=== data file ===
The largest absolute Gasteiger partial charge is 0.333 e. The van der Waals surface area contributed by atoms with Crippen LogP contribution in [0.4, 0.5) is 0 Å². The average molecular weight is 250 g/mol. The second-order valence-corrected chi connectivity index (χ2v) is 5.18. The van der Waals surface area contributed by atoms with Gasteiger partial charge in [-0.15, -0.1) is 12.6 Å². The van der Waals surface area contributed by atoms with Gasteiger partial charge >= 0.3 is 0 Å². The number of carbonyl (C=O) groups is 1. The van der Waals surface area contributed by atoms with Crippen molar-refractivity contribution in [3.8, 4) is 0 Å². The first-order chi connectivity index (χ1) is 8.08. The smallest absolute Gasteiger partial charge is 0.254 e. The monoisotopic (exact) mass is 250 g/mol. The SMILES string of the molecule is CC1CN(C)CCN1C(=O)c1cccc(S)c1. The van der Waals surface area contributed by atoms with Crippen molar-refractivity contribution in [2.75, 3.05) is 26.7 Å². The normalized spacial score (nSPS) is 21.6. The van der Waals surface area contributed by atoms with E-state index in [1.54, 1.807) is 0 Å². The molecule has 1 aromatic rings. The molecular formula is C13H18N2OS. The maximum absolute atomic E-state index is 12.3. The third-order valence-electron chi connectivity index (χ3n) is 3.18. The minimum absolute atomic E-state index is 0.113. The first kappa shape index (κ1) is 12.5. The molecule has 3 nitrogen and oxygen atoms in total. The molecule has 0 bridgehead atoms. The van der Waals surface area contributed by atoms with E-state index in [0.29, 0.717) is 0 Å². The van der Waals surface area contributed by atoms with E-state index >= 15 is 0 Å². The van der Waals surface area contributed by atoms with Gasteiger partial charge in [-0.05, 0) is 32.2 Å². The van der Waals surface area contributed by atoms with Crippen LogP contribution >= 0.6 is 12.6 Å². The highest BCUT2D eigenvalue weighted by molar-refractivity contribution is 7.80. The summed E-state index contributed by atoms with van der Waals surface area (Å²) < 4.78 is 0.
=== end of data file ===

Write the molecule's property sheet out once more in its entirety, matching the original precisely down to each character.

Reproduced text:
The largest absolute Gasteiger partial charge is 0.333 e. The van der Waals surface area contributed by atoms with Crippen LogP contribution in [0.4, 0.5) is 0 Å². The average molecular weight is 250 g/mol. The second-order valence-corrected chi connectivity index (χ2v) is 5.18. The van der Waals surface area contributed by atoms with Gasteiger partial charge in [-0.15, -0.1) is 12.6 Å². The van der Waals surface area contributed by atoms with Gasteiger partial charge >= 0.3 is 0 Å². The number of carbonyl (C=O) groups is 1. The van der Waals surface area contributed by atoms with Crippen molar-refractivity contribution in [3.8, 4) is 0 Å². The first-order chi connectivity index (χ1) is 8.08. The smallest absolute Gasteiger partial charge is 0.254 e. The monoisotopic (exact) mass is 250 g/mol. The SMILES string of the molecule is CC1CN(C)CCN1C(=O)c1cccc(S)c1. The van der Waals surface area contributed by atoms with Crippen molar-refractivity contribution in [2.75, 3.05) is 26.7 Å². The normalized spacial score (nSPS) is 21.6. The van der Waals surface area contributed by atoms with E-state index in [1.54, 1.807) is 0 Å². The molecule has 1 aromatic rings. The molecular formula is C13H18N2OS. The maximum absolute atomic E-state index is 12.3. The third-order valence-electron chi connectivity index (χ3n) is 3.18. The minimum absolute atomic E-state index is 0.113. The first kappa shape index (κ1) is 12.5. The molecule has 3 nitrogen and oxygen atoms in total. The molecule has 0 bridgehead atoms. The van der Waals surface area contributed by atoms with E-state index in [0.29, 0.717) is 0 Å². The van der Waals surface area contributed by atoms with E-state index >= 15 is 0 Å². The van der Waals surface area contributed by atoms with Gasteiger partial charge in [-0.05, 0) is 32.2 Å². The van der Waals surface area contributed by atoms with Crippen LogP contribution >= 0.6 is 12.6 Å². The highest BCUT2D eigenvalue weighted by molar-refractivity contribution is 7.80. The summed E-state index contributed by atoms with van der Waals surface area (Å²) < 4.78 is 0.